SEC implementing SR100bn projects

Updated 12 August 2013
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SEC implementing SR100bn projects

Saudi Electricity Company (SEC) is currently implementing huge electric projects at a total cost of more than SR100 billion, said its CEO Ali Al-Barrak.
“They will be implemented in many phases, and they will be completed within 3 years,” he said.
“We want to address and meet the increasing demand on power, in view of the increasing population and the ongoing urban expansion,” he told Arab News. 
Asked about the frequent power failure instances in many parts of the Kingdom, and if there is a radical solution to the problem, Al-Barrak said: “SEC saves no effort in order to solve this problem. It is a top priority for us. The subscriber has every right to receive stable power supply.”
He, however, said: “This is not a new problem and it happens in every part of the world. “
He also said: “It is subject to supply and demand. And it depends totally on prudent use of electricity without wastage. Power should be used when needed.”
The CEO said: “I would like to say that icases of power failure are infrequent n Saudi Arabia compared to other countries. When it does happen, it takes only a few hours and the situation would be corrected promptly.”
Al-Barrak urged consumers to use power prudently and economically. “This way we will minimize instances of power failure in the future.”
SEC Chairman Hassan Al-Awaji, meanwhile, signed a contract with Hyundai Heavy Industries (HHI) to build a power generation plant in Jazan.
The plant will add 2,640 MW of power to the current capacity. The total cost of the plant will be more than SR12.2 billion.
“The project involves the design and supply of 4 steam generators that use high efficiency boilers, in order to minimize the use of energy. The plant will be completed in 60 months from the date of signing the contract,” he said. “The contract also stipulates that HHI will build all the ancillary and support systems, in addition to a 380 KV relay station to connect the plant with the grid,” he added.
“The project aims at raising the power generation capability and keep abreast with the economic boom in the Kingdom. It will be financed from SEC’s revenues and its cash flows, in addition to commercial and government loans,” he said.
The generation capacity of SEC and other power generators at the first half of this year stood at 55,850 MW, up from 24,083 MW in 2000, an increase of 132 percent.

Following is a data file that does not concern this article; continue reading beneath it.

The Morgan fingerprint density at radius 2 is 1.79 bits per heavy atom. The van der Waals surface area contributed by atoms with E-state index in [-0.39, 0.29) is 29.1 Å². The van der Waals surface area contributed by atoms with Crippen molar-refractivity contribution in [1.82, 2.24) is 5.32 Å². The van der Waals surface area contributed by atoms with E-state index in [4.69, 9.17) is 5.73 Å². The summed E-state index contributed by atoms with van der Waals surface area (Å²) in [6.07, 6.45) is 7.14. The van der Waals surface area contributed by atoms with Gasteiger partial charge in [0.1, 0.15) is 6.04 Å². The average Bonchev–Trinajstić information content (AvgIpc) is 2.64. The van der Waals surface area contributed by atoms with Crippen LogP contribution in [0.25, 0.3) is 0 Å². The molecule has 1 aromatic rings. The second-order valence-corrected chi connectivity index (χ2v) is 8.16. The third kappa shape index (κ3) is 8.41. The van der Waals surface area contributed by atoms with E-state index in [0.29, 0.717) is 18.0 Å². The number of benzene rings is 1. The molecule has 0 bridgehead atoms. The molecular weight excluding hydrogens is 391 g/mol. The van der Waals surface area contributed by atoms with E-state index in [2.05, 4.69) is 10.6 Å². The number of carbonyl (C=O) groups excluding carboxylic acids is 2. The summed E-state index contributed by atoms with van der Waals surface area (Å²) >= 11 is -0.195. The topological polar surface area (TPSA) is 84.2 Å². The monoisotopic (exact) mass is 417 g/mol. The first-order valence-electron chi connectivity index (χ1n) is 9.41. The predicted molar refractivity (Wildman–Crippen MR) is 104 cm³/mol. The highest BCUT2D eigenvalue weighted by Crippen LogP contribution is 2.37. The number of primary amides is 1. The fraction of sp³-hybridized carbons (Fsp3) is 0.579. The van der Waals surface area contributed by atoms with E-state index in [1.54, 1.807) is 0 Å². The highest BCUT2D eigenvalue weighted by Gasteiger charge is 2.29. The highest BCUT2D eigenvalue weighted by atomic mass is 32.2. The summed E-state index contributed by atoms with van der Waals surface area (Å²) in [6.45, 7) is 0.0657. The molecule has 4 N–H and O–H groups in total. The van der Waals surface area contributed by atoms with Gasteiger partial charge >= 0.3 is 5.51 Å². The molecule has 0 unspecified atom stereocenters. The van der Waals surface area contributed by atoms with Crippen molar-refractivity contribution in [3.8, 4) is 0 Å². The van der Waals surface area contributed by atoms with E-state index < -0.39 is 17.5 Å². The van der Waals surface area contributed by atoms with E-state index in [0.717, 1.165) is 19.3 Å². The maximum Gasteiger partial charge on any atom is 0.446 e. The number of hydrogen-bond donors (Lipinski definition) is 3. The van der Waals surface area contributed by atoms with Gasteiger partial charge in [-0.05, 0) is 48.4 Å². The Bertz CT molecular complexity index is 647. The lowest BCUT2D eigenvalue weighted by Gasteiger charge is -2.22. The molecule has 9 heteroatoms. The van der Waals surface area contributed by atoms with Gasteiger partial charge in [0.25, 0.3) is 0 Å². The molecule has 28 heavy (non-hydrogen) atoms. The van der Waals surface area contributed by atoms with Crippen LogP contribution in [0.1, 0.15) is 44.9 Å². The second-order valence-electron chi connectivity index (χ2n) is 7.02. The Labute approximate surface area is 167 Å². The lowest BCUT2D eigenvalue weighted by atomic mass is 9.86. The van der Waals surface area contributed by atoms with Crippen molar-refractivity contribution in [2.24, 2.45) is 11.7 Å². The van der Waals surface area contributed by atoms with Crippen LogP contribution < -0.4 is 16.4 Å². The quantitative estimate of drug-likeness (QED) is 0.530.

Oil rises after US Navy destroys Iranian drone

Updated 19 July 2019
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Oil rises after US Navy destroys Iranian drone

  • The International Energy Agency is revising its 2019 global oil demand growth forecast to 1.1 million barrels per day
  • Speculators have exited options positions that could have provided exposure to higher prices in the next several years

TOKYO: Oil prices rose more than 1 percent on Friday after the US Navy destroyed an Iranian drone in the Strait of Hormuz, a major chokepoint for global crude flows, again raising tensions in the Middle East.
Brent crude futures were up 82 cents, or 1.3 percent, at $62.75 by 0100 GMT. They closed down 2.7 percent on Thursday, falling for a fourth day.
West Texas Intermediate crude futures firmed 61 cents, or 1.1 percent, at 55.91. They fell 2.6 percent in the previous session.
The United States said on Thursday that a US Navy ship had “destroyed” an Iranian drone in the Strait of Hormuz after the aircraft threatened the vessel, but Iran said it had no information about losing a drone.
The move comes after Britain pledged to defend its shipping interests in the region, while US Central Command chief General Kenneth McKenzie said the United States would work “aggressively” to enable free passage after recent attacks on oil tankers in the Gulf.
Still, the longer-term outlook for oil has grown increasingly bearish.
The International Energy Agency (IEA) is reducing its 2019 oil demand forecast due to a slowing global economy amid a US-China trade spat, its executive director said on Thursday.
The IEA is revising its 2019 global oil demand growth forecast to 1.1 million barrels per day (bpd) and may cut it again if the global economy and especially China shows further weakness, Fatih Birol said.
“China is experiencing its slowest economic growth in the last three decades, so are some of the advanced economies ... if the global economy performs even poorer than we assume, then we may even look at our numbers once again in the next months to come,” Birol told Reuters in an interview.
Last year, the IEA predicted that 2019 oil demand would grow by 1.5 million bpd but had already cut the growth forecast to 1.2 million bpd in June this year.
Speculators have exited options positions that could have provided exposure to higher prices in the next several years, market participants said on Thursday.
US offshore oil and gas production has continued to return to service since Hurricane Barry passed through the Gulf of Mexico last week, triggering platform evacuations and output cuts.
Royal Dutch Shell, a top Gulf producer, said Wednesday it had resumed about 80 percent of its average daily production in the region.